Development of Fungal and Algal Cells for Expression of Herpes Virus Genes
The advances of recombinant DNA technology have permitted the routine isolation and characterization of genes of medical and virologic interests. Most of these genes can be re-expressed into functional proteins upon reintroduction into suitable host cells. It is by now quite apparent that the expression of a gene into functional protein depends not only on the nature of the expressed protein, but on the post-translation modifications available in the host cells as well. For example, the expression and assembly of hepatitis B virus surface antigen (HBsAg) polypeptide into the antigenic and immunogenic 22-nm particle was readily carried out in yeast cells (Valenzuela et al., 1982), but not in Escherichia coli. The recent demonstration that chymosin can be expressed and secreted in functional form in the filamentous fungus Aspergillus, but not in E. coli, serves as another example. More subtle and intricate differences do exist even in closely related host cells. For example, the human growth hormone expressed in E. coli retained the N-terminal methionine, while the same polypeptide expressed in Pseudomonas was properly processed and even secreted (Gregory et al., 1984). The mammalian cells and insect cells have now been used quite frequently for the expression of human and viral genes, which require glycosylation and protein processing to produce functional gene products. However, they are by no means host cells of universal applicability. There are instances in which genes failed to express, or expressed only in minute amounts (e.g., blood coagulation factor VIII gene), when they were reintroduced back into mammalian cells (Wood et al., 1984).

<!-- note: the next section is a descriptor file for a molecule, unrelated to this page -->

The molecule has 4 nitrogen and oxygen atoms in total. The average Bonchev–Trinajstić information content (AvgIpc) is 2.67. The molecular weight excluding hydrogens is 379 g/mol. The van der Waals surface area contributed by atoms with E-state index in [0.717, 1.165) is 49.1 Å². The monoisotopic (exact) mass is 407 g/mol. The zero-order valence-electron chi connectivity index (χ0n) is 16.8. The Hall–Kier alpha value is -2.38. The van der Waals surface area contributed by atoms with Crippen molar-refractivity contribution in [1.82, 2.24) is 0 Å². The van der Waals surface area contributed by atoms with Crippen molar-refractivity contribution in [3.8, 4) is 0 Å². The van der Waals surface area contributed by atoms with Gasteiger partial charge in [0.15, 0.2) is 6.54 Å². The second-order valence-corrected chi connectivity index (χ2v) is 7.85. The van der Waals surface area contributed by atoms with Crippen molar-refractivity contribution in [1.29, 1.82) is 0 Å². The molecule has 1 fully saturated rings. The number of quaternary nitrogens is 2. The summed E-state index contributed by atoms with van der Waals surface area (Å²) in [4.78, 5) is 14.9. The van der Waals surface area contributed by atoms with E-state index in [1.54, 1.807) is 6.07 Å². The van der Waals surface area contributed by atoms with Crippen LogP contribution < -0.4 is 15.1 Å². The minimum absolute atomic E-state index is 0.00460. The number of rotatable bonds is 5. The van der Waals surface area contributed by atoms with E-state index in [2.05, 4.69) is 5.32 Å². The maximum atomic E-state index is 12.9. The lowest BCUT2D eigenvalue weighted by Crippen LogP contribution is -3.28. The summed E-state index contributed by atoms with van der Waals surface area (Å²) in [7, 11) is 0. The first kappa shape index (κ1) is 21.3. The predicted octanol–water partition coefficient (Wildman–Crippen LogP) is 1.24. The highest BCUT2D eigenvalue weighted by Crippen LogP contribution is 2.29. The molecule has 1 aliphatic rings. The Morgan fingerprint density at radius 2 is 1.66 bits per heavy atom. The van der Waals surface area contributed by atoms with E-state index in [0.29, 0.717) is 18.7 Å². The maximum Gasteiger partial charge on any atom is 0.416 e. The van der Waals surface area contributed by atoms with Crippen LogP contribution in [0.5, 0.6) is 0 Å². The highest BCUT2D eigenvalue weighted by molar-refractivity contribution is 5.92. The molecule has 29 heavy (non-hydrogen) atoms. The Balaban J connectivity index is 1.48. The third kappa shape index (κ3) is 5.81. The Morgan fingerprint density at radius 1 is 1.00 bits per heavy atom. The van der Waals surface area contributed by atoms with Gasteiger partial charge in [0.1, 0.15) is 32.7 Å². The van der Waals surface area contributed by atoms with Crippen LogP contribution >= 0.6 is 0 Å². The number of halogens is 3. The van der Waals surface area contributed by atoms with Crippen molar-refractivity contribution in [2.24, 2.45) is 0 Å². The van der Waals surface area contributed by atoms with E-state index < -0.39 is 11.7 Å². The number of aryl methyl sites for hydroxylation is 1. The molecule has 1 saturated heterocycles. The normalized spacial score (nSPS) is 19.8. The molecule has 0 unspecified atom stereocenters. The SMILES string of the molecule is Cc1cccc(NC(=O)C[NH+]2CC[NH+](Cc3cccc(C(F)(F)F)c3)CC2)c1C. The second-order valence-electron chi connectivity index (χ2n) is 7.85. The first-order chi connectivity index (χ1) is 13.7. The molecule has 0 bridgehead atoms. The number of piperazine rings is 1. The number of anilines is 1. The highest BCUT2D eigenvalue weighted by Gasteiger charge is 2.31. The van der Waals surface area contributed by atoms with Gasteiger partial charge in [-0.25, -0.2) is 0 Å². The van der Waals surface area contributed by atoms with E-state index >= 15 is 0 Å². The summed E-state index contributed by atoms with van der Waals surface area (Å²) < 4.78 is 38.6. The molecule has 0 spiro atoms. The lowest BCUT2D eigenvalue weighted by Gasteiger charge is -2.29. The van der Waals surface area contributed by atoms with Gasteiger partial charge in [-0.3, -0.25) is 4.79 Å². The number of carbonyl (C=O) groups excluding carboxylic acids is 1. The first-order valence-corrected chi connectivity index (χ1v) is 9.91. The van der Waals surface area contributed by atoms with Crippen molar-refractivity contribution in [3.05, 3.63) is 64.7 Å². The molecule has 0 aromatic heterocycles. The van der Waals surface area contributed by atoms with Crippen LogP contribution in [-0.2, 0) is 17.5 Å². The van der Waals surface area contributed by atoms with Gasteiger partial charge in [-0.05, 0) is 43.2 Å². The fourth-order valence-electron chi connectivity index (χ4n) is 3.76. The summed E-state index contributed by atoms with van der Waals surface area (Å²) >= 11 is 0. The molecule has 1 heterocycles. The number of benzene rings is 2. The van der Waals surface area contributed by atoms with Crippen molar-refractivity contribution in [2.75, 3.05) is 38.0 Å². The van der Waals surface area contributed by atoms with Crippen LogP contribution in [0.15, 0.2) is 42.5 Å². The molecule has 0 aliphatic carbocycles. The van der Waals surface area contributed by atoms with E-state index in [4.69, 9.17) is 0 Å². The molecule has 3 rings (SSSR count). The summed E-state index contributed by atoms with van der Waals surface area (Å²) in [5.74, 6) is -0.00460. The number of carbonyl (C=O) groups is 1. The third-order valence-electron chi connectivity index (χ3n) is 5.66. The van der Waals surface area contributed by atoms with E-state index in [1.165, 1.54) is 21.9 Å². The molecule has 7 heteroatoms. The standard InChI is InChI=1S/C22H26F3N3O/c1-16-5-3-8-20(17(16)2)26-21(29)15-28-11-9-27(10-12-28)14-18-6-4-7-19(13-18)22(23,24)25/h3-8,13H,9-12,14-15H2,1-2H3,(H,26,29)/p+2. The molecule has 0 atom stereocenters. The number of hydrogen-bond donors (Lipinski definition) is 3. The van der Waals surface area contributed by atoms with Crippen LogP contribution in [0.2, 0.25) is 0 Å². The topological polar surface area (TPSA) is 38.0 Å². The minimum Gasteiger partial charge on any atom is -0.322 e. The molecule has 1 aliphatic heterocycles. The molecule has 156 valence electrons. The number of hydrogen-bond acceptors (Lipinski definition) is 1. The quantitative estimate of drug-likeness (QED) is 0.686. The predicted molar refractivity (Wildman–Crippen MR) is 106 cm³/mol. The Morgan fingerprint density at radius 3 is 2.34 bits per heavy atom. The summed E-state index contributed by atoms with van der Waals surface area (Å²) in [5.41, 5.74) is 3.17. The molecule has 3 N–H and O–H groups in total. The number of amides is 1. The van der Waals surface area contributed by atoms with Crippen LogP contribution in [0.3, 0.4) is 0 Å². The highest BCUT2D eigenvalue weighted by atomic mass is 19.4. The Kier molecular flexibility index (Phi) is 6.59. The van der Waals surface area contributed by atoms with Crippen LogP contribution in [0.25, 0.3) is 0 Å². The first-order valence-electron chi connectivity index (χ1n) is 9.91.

KeywordsHost Cell Virus Surface Antigen Episomal Form Functional Gene Product Soft Agar Overlay
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